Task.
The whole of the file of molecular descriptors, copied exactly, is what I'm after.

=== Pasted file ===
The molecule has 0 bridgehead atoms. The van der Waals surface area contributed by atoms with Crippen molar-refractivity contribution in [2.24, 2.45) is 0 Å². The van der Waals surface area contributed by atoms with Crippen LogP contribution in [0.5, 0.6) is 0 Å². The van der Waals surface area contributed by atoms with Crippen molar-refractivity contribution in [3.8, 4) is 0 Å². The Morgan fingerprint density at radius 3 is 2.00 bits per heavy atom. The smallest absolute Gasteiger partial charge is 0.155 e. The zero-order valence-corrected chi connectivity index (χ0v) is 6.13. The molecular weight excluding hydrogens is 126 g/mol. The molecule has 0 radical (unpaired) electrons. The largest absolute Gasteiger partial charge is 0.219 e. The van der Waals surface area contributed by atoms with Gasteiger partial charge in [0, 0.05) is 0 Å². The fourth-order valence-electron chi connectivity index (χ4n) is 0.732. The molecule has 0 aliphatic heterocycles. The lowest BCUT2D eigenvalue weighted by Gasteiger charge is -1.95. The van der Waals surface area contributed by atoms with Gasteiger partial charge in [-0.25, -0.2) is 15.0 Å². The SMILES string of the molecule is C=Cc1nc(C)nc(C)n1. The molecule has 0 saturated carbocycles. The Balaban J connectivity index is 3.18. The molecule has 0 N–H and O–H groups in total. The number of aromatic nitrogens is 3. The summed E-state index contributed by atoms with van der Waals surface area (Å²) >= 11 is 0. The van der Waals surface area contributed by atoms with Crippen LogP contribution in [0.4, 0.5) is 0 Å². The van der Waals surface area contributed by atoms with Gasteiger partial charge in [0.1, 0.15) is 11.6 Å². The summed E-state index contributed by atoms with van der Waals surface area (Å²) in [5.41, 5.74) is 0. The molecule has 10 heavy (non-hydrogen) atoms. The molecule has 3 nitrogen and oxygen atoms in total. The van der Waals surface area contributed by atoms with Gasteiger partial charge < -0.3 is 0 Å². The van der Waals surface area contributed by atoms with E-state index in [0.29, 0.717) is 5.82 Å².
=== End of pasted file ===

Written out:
The molecule has 0 bridgehead atoms. The van der Waals surface area contributed by atoms with Crippen molar-refractivity contribution in [2.24, 2.45) is 0 Å². The van der Waals surface area contributed by atoms with Crippen LogP contribution in [0.5, 0.6) is 0 Å². The van der Waals surface area contributed by atoms with Crippen molar-refractivity contribution in [3.8, 4) is 0 Å². The Morgan fingerprint density at radius 3 is 2.00 bits per heavy atom. The smallest absolute Gasteiger partial charge is 0.155 e. The zero-order valence-corrected chi connectivity index (χ0v) is 6.13. The molecular weight excluding hydrogens is 126 g/mol. The molecule has 0 radical (unpaired) electrons. The largest absolute Gasteiger partial charge is 0.219 e. The van der Waals surface area contributed by atoms with Gasteiger partial charge in [0, 0.05) is 0 Å². The fourth-order valence-electron chi connectivity index (χ4n) is 0.732. The molecule has 0 aliphatic heterocycles. The lowest BCUT2D eigenvalue weighted by Gasteiger charge is -1.95. The van der Waals surface area contributed by atoms with Gasteiger partial charge in [-0.25, -0.2) is 15.0 Å². The SMILES string of the molecule is C=Cc1nc(C)nc(C)n1. The molecule has 0 saturated carbocycles. The Balaban J connectivity index is 3.18. The molecule has 0 N–H and O–H groups in total. The number of aromatic nitrogens is 3. The summed E-state index contributed by atoms with van der Waals surface area (Å²) >= 11 is 0. The van der Waals surface area contributed by atoms with Crippen LogP contribution in [0.4, 0.5) is 0 Å². The van der Waals surface area contributed by atoms with Gasteiger partial charge in [0.1, 0.15) is 11.6 Å². The summed E-state index contributed by atoms with van der Waals surface area (Å²) in [5.41, 5.74) is 0. The molecule has 10 heavy (non-hydrogen) atoms. The molecule has 3 nitrogen and oxygen atoms in total. The van der Waals surface area contributed by atoms with Gasteiger partial charge < -0.3 is 0 Å². The van der Waals surface area contributed by atoms with E-state index in [0.29, 0.717) is 5.82 Å².